Paul: Hello, my name is Paul Toriello and I am a team member of the Empowering Youth and Families Program. North Carolina’s 4-h Empowering Youth and Families Program or EYFP is designed to empower families and communities to prevent opioid misuse. Funded by the Substance Abuse and Mental Health Services Administration also known as SAMHSA, EYFP has local programs throughout North Carolina.
Each community is unique. In each of these communities, Cooperative Extension has created and joined coalitions of private and public agencies that are also engaged in the work of prevention and along the spectrum of prevention intervention recovery. In keeping with SAMHSA’s faith-based and community initiatives model EYFP invites and encourages relationships within our communities with faith-based partners. This webinar gives a glimpse into one such partner From the Pit to the Palace in Carteret County and coastal North Carolina. While these organizations extend a natural partnership network across North Carolina, EYFP does not endorse nor promote any faith, religion, or particular denomination. Our interest as an organization is in the development and cultivation of highly engaged, informed, and impactful individuals and organizations.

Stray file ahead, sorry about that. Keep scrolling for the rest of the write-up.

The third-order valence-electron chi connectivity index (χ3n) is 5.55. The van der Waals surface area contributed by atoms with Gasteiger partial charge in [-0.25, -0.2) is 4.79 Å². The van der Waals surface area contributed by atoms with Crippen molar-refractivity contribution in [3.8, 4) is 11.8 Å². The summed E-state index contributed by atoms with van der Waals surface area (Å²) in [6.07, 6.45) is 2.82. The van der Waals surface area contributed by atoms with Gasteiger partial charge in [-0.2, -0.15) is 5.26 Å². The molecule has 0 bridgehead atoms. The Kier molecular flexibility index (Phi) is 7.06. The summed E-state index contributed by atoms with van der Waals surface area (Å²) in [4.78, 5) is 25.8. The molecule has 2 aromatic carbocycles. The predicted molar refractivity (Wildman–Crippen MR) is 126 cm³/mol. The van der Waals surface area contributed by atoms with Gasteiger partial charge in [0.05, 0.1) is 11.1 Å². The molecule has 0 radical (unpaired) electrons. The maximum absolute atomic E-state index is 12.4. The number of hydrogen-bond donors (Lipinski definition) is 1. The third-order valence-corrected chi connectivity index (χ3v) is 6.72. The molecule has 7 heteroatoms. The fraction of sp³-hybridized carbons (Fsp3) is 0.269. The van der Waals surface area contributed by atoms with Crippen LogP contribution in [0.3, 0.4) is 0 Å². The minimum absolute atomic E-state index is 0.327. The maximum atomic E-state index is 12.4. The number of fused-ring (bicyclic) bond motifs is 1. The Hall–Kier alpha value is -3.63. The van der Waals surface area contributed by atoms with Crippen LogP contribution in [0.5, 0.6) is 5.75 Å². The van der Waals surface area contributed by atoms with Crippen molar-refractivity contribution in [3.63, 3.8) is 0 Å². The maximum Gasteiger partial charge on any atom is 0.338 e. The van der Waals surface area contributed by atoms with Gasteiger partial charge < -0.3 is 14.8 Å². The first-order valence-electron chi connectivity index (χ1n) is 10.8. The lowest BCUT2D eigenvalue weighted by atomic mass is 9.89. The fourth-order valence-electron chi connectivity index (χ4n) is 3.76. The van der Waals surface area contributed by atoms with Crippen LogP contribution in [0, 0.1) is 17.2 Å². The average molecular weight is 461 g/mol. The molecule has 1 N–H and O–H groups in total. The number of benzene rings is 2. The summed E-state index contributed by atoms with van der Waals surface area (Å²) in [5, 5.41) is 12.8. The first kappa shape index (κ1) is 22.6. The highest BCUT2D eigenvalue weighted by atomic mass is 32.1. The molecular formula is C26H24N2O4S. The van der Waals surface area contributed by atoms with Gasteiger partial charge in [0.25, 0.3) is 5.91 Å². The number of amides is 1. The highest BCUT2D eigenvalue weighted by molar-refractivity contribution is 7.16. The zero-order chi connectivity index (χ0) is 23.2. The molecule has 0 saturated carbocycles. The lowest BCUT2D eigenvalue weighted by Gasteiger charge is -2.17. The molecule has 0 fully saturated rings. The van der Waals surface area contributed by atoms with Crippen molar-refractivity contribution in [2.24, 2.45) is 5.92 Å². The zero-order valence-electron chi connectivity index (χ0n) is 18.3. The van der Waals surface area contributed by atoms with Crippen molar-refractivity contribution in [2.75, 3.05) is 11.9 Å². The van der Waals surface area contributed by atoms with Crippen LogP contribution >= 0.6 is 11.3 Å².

To learn more about SAMHSA’s faith-based and community initiatives please check out the links at the end of this webinar. Finally all statistics and data given during this webinar represent research done by From the Pit to the Palace and is information that was found during and previous to the filming in 2019. For an opportunity to find current statistics and data also follow the links at the end of this webinar.
And now without further ado I introduce lee styles of From the Pit to the Palace
P: So Lee, thank you for coming up. You’ve traveled a long way.
Lee: Thank you for having me
P: Pleasure to have you for part of this project Empowering Youth and Families Program. Let’s start with where you are these days. What are you, what are you doing? Tell us about your ministry, tell us about your mission, tell us about the work you’re doing in regards to substance use and substance abuse.